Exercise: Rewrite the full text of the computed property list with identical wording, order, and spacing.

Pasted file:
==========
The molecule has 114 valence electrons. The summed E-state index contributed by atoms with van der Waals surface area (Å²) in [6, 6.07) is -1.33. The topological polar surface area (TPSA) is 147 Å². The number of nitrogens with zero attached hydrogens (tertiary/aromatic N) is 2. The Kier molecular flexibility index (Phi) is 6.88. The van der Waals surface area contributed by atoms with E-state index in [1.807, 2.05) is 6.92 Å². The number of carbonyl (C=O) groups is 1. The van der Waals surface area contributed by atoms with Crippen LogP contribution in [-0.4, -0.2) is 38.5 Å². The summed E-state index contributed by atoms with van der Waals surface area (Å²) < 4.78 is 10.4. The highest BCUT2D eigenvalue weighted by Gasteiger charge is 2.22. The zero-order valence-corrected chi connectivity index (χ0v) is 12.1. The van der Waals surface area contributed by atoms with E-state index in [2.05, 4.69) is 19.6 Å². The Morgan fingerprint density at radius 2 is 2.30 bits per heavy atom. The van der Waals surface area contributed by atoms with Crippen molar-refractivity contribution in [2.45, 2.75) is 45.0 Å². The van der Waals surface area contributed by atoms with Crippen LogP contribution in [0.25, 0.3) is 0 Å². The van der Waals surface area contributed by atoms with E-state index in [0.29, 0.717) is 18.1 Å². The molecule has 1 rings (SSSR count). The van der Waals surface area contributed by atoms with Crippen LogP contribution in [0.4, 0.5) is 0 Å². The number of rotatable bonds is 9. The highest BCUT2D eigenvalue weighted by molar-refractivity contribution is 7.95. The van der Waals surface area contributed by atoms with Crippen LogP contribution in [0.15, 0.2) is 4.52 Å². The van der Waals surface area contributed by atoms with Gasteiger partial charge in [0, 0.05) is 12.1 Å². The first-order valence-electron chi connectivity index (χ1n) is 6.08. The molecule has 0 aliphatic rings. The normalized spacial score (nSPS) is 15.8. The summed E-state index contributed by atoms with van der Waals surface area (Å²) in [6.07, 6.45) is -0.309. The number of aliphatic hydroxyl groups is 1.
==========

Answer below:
The molecule has 114 valence electrons. The summed E-state index contributed by atoms with van der Waals surface area (Å²) in [6, 6.07) is -1.33. The topological polar surface area (TPSA) is 147 Å². The number of nitrogens with zero attached hydrogens (tertiary/aromatic N) is 2. The Kier molecular flexibility index (Phi) is 6.88. The van der Waals surface area contributed by atoms with E-state index in [1.807, 2.05) is 6.92 Å². The number of carbonyl (C=O) groups is 1. The van der Waals surface area contributed by atoms with Crippen LogP contribution in [-0.4, -0.2) is 38.5 Å². The summed E-state index contributed by atoms with van der Waals surface area (Å²) < 4.78 is 10.4. The highest BCUT2D eigenvalue weighted by Gasteiger charge is 2.22. The zero-order valence-corrected chi connectivity index (χ0v) is 12.1. The van der Waals surface area contributed by atoms with E-state index in [2.05, 4.69) is 19.6 Å². The Morgan fingerprint density at radius 2 is 2.30 bits per heavy atom. The van der Waals surface area contributed by atoms with Crippen molar-refractivity contribution in [2.45, 2.75) is 45.0 Å². The van der Waals surface area contributed by atoms with Crippen LogP contribution in [0.25, 0.3) is 0 Å². The van der Waals surface area contributed by atoms with E-state index in [0.29, 0.717) is 18.1 Å². The molecule has 1 rings (SSSR count). The van der Waals surface area contributed by atoms with Crippen LogP contribution in [0.4, 0.5) is 0 Å². The number of rotatable bonds is 9. The highest BCUT2D eigenvalue weighted by molar-refractivity contribution is 7.95. The van der Waals surface area contributed by atoms with Crippen LogP contribution in [0.15, 0.2) is 4.52 Å². The van der Waals surface area contributed by atoms with Gasteiger partial charge in [0, 0.05) is 12.1 Å². The first-order valence-electron chi connectivity index (χ1n) is 6.08. The molecule has 0 aliphatic rings. The normalized spacial score (nSPS) is 15.8. The summed E-state index contributed by atoms with van der Waals surface area (Å²) in [6.07, 6.45) is -0.309. The number of aliphatic hydroxyl groups is 1.